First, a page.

Canine cookies for a cause

For special-needs students, ASPIRE program offers boost in learning life skills

Tabatha Stewart
Special to Colorado Community Media
Posted 3/11/19

Coloradans love their canine companions. Many people spare no expense when it comes to the well-being, and sometimes spoiling, of beloved fur babies. Now, thanks to the students in the ASPIRE program …

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Canine cookies for a cause

For special-needs students, ASPIRE program offers boost in learning life skills

Posted

Coloradans love their canine companions. Many people spare no expense when it comes to the well-being, and sometimes spoiling, of beloved fur babies.

Now, thanks to the students in the ASPIRE program through Elizabeth School District, Elbert County canine owners can get healthy, delicious doggie treats made locally from high-quality, healthy ingredients.

The ASPIRE program is the school district’s Adult Students Preparing for Independence, Responsibility and Employment transition program that helps special-needs students ages 18 to 21 learn life and social skills. Students in the program started baking dog cookies several months ago, and selling them at school. The treats have become so popular that students have had to increase production to keep up with demand.

“My dog loves the cookies,” said Melissa Hoelting, communications director for Elizabeth School District. “The kids put a lot of thought into them, and they’ve become very popular.”

According to Becky Seidl, the long-term substitute teacher for the ASPIRE program at Frontier High School, the cookie venture has taught students several life skills.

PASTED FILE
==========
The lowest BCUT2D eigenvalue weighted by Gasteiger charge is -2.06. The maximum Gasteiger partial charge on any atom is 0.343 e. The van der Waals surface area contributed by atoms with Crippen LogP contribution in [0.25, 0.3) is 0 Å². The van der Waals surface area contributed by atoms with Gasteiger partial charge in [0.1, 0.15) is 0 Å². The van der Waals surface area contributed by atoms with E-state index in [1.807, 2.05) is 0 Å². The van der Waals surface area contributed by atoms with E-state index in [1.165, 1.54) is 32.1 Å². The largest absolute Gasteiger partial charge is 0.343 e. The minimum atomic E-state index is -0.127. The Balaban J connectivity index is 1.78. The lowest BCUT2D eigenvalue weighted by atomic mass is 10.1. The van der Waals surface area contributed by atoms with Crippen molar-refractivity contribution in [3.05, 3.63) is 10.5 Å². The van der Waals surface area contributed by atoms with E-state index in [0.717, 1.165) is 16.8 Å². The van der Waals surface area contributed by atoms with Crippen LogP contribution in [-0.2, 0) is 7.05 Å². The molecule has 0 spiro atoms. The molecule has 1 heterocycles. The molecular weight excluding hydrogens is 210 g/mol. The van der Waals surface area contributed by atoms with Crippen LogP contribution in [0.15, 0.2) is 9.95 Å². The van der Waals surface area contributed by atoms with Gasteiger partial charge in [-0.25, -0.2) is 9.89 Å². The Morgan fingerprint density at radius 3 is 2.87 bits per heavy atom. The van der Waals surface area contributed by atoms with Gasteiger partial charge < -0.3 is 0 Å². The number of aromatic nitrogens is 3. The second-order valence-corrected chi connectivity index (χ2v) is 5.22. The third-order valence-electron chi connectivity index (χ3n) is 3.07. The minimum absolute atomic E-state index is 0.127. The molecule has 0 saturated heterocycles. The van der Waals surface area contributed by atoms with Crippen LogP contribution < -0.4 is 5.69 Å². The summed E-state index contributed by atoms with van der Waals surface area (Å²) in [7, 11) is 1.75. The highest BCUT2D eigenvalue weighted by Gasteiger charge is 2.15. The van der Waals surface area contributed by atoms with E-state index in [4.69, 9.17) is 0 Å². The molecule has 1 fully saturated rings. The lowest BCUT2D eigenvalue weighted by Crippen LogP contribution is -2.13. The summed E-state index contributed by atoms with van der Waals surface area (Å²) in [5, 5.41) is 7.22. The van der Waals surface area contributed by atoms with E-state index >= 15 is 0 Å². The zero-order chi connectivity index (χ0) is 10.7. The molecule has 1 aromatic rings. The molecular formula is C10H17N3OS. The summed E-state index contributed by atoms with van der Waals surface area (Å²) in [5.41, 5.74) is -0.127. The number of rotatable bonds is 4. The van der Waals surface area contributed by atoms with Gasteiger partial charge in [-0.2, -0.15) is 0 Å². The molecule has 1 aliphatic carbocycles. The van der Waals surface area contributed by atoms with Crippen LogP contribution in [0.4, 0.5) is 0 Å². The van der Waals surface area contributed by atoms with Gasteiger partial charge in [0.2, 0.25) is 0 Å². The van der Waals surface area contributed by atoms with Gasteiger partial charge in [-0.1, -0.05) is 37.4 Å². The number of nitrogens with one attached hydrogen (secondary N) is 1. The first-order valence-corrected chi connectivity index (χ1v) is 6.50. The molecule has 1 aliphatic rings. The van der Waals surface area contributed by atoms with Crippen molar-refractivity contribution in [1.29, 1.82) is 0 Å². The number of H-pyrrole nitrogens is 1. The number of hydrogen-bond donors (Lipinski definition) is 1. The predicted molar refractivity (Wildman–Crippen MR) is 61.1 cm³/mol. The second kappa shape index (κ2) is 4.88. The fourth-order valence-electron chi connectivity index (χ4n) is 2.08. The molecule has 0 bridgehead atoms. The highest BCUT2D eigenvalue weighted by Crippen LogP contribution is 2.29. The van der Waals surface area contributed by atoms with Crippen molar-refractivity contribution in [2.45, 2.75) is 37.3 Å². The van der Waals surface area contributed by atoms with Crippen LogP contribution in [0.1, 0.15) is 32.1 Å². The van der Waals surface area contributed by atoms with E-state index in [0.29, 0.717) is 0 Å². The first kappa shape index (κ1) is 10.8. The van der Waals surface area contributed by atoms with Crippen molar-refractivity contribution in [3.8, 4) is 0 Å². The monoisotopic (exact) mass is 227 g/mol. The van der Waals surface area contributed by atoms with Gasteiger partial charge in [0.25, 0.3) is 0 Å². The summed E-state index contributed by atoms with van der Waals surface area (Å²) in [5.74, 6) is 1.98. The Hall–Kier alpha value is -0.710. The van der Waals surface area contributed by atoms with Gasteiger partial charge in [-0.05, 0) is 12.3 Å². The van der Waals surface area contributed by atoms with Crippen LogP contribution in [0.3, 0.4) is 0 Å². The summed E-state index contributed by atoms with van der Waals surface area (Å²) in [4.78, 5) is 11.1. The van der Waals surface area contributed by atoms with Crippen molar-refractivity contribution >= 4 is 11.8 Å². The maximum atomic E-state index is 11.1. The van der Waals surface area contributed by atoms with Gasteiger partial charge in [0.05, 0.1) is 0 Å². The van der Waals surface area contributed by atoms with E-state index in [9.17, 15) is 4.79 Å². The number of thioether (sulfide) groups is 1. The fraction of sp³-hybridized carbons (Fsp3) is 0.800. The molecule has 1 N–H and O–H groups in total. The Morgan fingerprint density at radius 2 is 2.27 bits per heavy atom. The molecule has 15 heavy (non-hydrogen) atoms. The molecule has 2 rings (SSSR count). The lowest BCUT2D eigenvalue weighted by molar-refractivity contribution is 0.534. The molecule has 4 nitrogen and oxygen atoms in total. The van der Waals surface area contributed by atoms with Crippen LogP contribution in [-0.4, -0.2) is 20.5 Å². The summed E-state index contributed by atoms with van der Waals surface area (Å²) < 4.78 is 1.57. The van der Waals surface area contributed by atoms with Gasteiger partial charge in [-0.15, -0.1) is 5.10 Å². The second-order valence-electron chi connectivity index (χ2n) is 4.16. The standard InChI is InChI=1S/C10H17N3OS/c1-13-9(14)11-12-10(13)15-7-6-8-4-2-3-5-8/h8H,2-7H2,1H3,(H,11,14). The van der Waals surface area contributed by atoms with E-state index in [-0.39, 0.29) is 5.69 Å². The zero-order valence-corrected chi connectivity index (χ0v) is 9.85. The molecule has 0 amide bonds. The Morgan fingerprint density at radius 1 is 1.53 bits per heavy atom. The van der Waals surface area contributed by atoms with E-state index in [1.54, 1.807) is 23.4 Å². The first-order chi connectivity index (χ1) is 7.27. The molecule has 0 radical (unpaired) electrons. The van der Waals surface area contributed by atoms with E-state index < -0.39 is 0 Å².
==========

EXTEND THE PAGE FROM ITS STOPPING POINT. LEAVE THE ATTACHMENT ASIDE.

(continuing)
“The students have learned how to follow a recipe, which includes measuring, and they also package all of the cookies themselves,” said Seidl. “They are learning about business, as we use money we earn to buy more ingredients. They are learning about business, and interacting with the community.”

Students made their first batches of cookies in October, and sent samples home with teachers, parents, other students, custodians and school-board members. They asked for feedback via a written survey, and most of the responses were positive.

“For the most part, they loved them. The only thing is that some of the cookies were too big for smaller dogs, so we decided to make two different sizes,” said Seidl. “The students learned that constructive criticism can be helpful in life.”

Cookies can be purchased at Frontier High, Running Creek Elementary and Elizabeth High School, as well as Gymnastics Etc., and at the Elbert County Marketplace each month. The ASPIRE group is also working with other interested businesses who would like to sell their treats. Students will use any money left over after buying ingredients to pay for field trips.

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